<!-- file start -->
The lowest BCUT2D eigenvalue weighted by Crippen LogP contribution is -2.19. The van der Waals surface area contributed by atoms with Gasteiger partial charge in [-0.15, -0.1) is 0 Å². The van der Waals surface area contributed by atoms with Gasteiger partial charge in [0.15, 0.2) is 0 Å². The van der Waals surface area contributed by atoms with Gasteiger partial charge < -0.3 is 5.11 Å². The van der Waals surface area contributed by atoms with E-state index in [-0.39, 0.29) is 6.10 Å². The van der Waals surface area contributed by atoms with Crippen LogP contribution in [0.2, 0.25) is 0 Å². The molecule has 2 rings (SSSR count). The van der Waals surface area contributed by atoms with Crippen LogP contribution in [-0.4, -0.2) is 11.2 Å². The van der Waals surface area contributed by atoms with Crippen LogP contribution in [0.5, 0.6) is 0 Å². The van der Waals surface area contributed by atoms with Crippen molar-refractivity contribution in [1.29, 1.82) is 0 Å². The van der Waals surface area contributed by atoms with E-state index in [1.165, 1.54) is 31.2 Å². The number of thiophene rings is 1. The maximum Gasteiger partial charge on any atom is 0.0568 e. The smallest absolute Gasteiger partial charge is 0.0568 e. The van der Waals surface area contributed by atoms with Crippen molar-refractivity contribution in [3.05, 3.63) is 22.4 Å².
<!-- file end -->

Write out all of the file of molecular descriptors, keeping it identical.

The lowest BCUT2D eigenvalue weighted by Crippen LogP contribution is -2.19. The van der Waals surface area contributed by atoms with Gasteiger partial charge in [-0.15, -0.1) is 0 Å². The van der Waals surface area contributed by atoms with Gasteiger partial charge in [0.15, 0.2) is 0 Å². The van der Waals surface area contributed by atoms with Gasteiger partial charge < -0.3 is 5.11 Å². The van der Waals surface area contributed by atoms with E-state index in [-0.39, 0.29) is 6.10 Å². The van der Waals surface area contributed by atoms with Crippen LogP contribution in [0.2, 0.25) is 0 Å². The molecule has 2 rings (SSSR count). The van der Waals surface area contributed by atoms with Crippen LogP contribution in [-0.4, -0.2) is 11.2 Å². The van der Waals surface area contributed by atoms with Crippen LogP contribution in [0.5, 0.6) is 0 Å². The van der Waals surface area contributed by atoms with Crippen molar-refractivity contribution in [1.29, 1.82) is 0 Å². The van der Waals surface area contributed by atoms with E-state index in [1.165, 1.54) is 31.2 Å². The number of thiophene rings is 1. The maximum Gasteiger partial charge on any atom is 0.0568 e. The smallest absolute Gasteiger partial charge is 0.0568 e. The van der Waals surface area contributed by atoms with Crippen molar-refractivity contribution in [3.05, 3.63) is 22.4 Å².